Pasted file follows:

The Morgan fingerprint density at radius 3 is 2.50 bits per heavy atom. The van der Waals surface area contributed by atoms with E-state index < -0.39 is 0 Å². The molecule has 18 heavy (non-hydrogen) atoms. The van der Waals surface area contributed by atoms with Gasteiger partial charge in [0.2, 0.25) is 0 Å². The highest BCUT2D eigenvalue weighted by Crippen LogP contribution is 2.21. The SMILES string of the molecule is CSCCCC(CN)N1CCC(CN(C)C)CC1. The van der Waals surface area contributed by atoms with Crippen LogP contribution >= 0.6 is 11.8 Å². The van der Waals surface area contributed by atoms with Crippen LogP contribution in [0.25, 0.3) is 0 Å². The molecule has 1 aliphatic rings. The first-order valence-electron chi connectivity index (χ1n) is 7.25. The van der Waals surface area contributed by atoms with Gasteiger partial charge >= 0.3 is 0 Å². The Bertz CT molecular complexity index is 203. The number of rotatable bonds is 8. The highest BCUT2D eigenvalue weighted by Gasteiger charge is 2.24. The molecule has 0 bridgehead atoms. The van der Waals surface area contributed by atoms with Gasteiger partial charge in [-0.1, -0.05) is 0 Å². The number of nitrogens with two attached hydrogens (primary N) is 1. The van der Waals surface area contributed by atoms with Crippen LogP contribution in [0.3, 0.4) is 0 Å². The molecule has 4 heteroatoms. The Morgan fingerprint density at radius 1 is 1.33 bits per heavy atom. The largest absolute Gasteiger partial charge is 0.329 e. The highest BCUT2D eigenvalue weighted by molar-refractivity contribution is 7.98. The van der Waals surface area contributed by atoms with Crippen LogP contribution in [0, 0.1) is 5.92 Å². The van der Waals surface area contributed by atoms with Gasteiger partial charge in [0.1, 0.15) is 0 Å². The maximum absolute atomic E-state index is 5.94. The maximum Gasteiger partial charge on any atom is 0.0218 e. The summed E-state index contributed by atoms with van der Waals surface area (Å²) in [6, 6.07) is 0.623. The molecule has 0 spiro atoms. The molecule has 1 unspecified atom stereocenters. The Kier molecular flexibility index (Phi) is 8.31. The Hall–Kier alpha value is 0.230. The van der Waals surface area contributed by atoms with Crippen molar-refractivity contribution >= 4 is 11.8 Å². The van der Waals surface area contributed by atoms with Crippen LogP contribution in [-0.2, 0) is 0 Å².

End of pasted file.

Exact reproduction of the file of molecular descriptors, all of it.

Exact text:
The Morgan fingerprint density at radius 3 is 2.50 bits per heavy atom. The van der Waals surface area contributed by atoms with E-state index < -0.39 is 0 Å². The molecule has 18 heavy (non-hydrogen) atoms. The van der Waals surface area contributed by atoms with Gasteiger partial charge in [0.2, 0.25) is 0 Å². The highest BCUT2D eigenvalue weighted by Crippen LogP contribution is 2.21. The SMILES string of the molecule is CSCCCC(CN)N1CCC(CN(C)C)CC1. The van der Waals surface area contributed by atoms with Crippen LogP contribution >= 0.6 is 11.8 Å². The van der Waals surface area contributed by atoms with Crippen LogP contribution in [0.25, 0.3) is 0 Å². The molecule has 1 aliphatic rings. The first-order valence-electron chi connectivity index (χ1n) is 7.25. The van der Waals surface area contributed by atoms with Gasteiger partial charge >= 0.3 is 0 Å². The Bertz CT molecular complexity index is 203. The number of rotatable bonds is 8. The highest BCUT2D eigenvalue weighted by Gasteiger charge is 2.24. The molecule has 0 bridgehead atoms. The van der Waals surface area contributed by atoms with Gasteiger partial charge in [-0.1, -0.05) is 0 Å². The number of nitrogens with two attached hydrogens (primary N) is 1. The van der Waals surface area contributed by atoms with Crippen LogP contribution in [0.3, 0.4) is 0 Å². The molecule has 4 heteroatoms. The Morgan fingerprint density at radius 1 is 1.33 bits per heavy atom. The largest absolute Gasteiger partial charge is 0.329 e. The highest BCUT2D eigenvalue weighted by molar-refractivity contribution is 7.98. The van der Waals surface area contributed by atoms with Crippen LogP contribution in [0, 0.1) is 5.92 Å². The van der Waals surface area contributed by atoms with Gasteiger partial charge in [0.1, 0.15) is 0 Å². The maximum absolute atomic E-state index is 5.94. The maximum Gasteiger partial charge on any atom is 0.0218 e. The summed E-state index contributed by atoms with van der Waals surface area (Å²) in [6, 6.07) is 0.623. The molecule has 0 spiro atoms. The molecule has 1 unspecified atom stereocenters. The Kier molecular flexibility index (Phi) is 8.31. The Hall–Kier alpha value is 0.230. The van der Waals surface area contributed by atoms with Crippen molar-refractivity contribution >= 4 is 11.8 Å². The van der Waals surface area contributed by atoms with Crippen LogP contribution in [-0.2, 0) is 0 Å².